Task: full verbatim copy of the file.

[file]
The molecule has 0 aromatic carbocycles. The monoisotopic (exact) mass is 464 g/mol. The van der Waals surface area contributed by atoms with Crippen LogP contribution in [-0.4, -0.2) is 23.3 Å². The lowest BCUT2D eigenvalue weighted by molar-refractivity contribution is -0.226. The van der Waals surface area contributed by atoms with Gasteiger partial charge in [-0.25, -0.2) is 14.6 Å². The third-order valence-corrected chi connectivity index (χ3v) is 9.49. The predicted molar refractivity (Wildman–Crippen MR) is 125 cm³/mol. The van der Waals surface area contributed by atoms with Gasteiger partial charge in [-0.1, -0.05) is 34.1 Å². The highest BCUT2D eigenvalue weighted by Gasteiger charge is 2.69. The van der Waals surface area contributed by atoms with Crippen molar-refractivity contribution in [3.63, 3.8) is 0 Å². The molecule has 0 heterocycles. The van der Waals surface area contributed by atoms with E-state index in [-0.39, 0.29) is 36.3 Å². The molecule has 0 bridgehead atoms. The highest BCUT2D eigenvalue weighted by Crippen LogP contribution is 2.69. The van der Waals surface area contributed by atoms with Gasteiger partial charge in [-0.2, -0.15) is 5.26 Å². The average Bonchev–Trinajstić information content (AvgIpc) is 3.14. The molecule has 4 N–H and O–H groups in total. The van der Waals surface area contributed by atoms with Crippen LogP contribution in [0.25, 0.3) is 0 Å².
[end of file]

The molecule has 0 aromatic carbocycles. The monoisotopic (exact) mass is 464 g/mol. The van der Waals surface area contributed by atoms with Crippen LogP contribution in [-0.4, -0.2) is 23.3 Å². The lowest BCUT2D eigenvalue weighted by molar-refractivity contribution is -0.226. The van der Waals surface area contributed by atoms with Gasteiger partial charge in [-0.25, -0.2) is 14.6 Å². The third-order valence-corrected chi connectivity index (χ3v) is 9.49. The predicted molar refractivity (Wildman–Crippen MR) is 125 cm³/mol. The van der Waals surface area contributed by atoms with Gasteiger partial charge in [-0.1, -0.05) is 34.1 Å². The highest BCUT2D eigenvalue weighted by Gasteiger charge is 2.69. The van der Waals surface area contributed by atoms with Crippen molar-refractivity contribution in [3.63, 3.8) is 0 Å². The molecule has 0 heterocycles. The van der Waals surface area contributed by atoms with E-state index in [-0.39, 0.29) is 36.3 Å². The molecule has 0 bridgehead atoms. The highest BCUT2D eigenvalue weighted by Crippen LogP contribution is 2.69. The van der Waals surface area contributed by atoms with Gasteiger partial charge in [-0.2, -0.15) is 5.26 Å². The average Bonchev–Trinajstić information content (AvgIpc) is 3.14. The molecule has 4 N–H and O–H groups in total. The van der Waals surface area contributed by atoms with Crippen LogP contribution in [0.25, 0.3) is 0 Å².